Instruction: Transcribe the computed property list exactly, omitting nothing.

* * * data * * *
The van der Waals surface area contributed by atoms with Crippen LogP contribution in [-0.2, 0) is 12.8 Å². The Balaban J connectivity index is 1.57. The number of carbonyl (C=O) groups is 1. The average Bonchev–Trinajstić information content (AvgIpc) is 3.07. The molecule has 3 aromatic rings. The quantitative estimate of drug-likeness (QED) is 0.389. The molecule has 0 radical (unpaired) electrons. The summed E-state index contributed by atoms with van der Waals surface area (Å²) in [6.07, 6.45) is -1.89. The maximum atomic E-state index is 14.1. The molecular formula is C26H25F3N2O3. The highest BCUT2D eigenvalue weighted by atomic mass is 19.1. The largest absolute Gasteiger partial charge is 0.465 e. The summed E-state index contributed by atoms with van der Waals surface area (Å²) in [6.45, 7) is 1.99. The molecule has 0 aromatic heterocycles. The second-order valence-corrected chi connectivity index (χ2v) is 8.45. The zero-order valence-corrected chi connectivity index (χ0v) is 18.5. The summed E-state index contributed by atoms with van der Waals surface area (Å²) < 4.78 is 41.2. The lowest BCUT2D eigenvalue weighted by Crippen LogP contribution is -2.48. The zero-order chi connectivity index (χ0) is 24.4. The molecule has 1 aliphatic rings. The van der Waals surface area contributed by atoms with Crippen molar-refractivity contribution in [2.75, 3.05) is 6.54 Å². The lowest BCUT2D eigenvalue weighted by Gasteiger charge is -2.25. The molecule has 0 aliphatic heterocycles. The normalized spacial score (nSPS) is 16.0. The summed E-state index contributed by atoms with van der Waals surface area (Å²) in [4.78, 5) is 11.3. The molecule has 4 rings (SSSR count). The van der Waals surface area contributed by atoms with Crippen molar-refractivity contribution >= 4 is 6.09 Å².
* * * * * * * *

The van der Waals surface area contributed by atoms with Crippen LogP contribution in [-0.2, 0) is 12.8 Å². The Balaban J connectivity index is 1.57. The number of carbonyl (C=O) groups is 1. The average Bonchev–Trinajstić information content (AvgIpc) is 3.07. The molecule has 3 aromatic rings. The quantitative estimate of drug-likeness (QED) is 0.389. The molecule has 0 radical (unpaired) electrons. The summed E-state index contributed by atoms with van der Waals surface area (Å²) in [6.07, 6.45) is -1.89. The maximum atomic E-state index is 14.1. The molecular formula is C26H25F3N2O3. The highest BCUT2D eigenvalue weighted by atomic mass is 19.1. The largest absolute Gasteiger partial charge is 0.465 e. The summed E-state index contributed by atoms with van der Waals surface area (Å²) in [6.45, 7) is 1.99. The molecule has 0 aromatic heterocycles. The second-order valence-corrected chi connectivity index (χ2v) is 8.45. The zero-order valence-corrected chi connectivity index (χ0v) is 18.5. The summed E-state index contributed by atoms with van der Waals surface area (Å²) < 4.78 is 41.2. The lowest BCUT2D eigenvalue weighted by Crippen LogP contribution is -2.48. The zero-order chi connectivity index (χ0) is 24.4. The molecule has 1 aliphatic rings. The van der Waals surface area contributed by atoms with Crippen molar-refractivity contribution in [2.75, 3.05) is 6.54 Å². The lowest BCUT2D eigenvalue weighted by Gasteiger charge is -2.25. The molecule has 0 aliphatic heterocycles. The normalized spacial score (nSPS) is 16.0. The summed E-state index contributed by atoms with van der Waals surface area (Å²) in [4.78, 5) is 11.3. The molecule has 4 rings (SSSR count). The van der Waals surface area contributed by atoms with Crippen molar-refractivity contribution >= 4 is 6.09 Å².